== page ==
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ABC News President to Step Down

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David Westin will step down as president of ABC News after more than 13 years at the helm of the network news operation.

In a memo to staff Monday evening, he said he has agreed to remain the division's leader through year's end to ensure an orderly transition but is looking for another professional challenge. Westin's departure comes at a fraught time for network news operations, with CBS exploring some type of deal with CNN and the Katie Couric experiment seemingly winding to a close. There also has been speculation that Disney might look to sell ABC. An ABC executive denied there's a pending deal with Bloomberg News to purchase or merge news operations.

ABC didn't immediately name a replacement for the longest-serving head of a broadcast network news division. Sources said the network will look internally -- traditionally a preferred recruitment path for the news division -- and externally -- a path that other Disney units have taken in recent top executive decisions -- and hopes to name a successor soon.

Westin announced his decision, first reported by the New York Times, to staffers as the long Labor Day weekend drew to a close.

He said he told his bosses -- Disney CEO Robert Iger and Disney-ABC Television Group president Anne Sweeney -- about his departure plan a month ago.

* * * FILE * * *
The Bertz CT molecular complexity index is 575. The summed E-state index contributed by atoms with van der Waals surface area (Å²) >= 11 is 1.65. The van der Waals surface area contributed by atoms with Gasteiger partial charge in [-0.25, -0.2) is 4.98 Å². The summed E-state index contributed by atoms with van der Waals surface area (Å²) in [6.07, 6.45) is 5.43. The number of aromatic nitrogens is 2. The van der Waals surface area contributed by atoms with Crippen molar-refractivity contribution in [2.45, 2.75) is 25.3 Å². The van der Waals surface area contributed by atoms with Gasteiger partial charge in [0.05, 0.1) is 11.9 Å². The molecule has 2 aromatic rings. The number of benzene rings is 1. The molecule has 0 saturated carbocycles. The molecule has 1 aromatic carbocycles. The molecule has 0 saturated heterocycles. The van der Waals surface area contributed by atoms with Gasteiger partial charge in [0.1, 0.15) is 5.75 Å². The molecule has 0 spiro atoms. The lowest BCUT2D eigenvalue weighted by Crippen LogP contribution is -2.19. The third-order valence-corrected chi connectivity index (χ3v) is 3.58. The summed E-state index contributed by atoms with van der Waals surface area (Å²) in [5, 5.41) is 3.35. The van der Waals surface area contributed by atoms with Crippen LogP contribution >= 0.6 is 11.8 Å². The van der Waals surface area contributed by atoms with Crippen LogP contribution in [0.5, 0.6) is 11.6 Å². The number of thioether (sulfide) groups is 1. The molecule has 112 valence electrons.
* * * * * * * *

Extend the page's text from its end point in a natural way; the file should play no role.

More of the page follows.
Westin's memo didn't tell ABC News staff what will be next for him, but the Wall Street Journal said he may follow an interest in writing and public speaking.

"As rewarding as I've found my time here, there are some other things I want to do professionally -- things that I cannot explore while fulfilling my responsibilities here," he said. Westin also emphasized that he felt it was the right time for him to leave.

The memo highlighted new anchors put in place at ABC News on key programs during the past nine months, while continuing to control costs. Westin also said he would root for the division's continued success.

ABC News consistently has trailed NBC News in the key morning and evening broadcast ratings.

A memo from Sweeney said Westin "proved himself a tireless advocate for ABC News, effectively guiding the group through some of the most seismic industry and divisional changes imaginable." She added that "his desire to pursue other professional endeavors is understandable and commendable."

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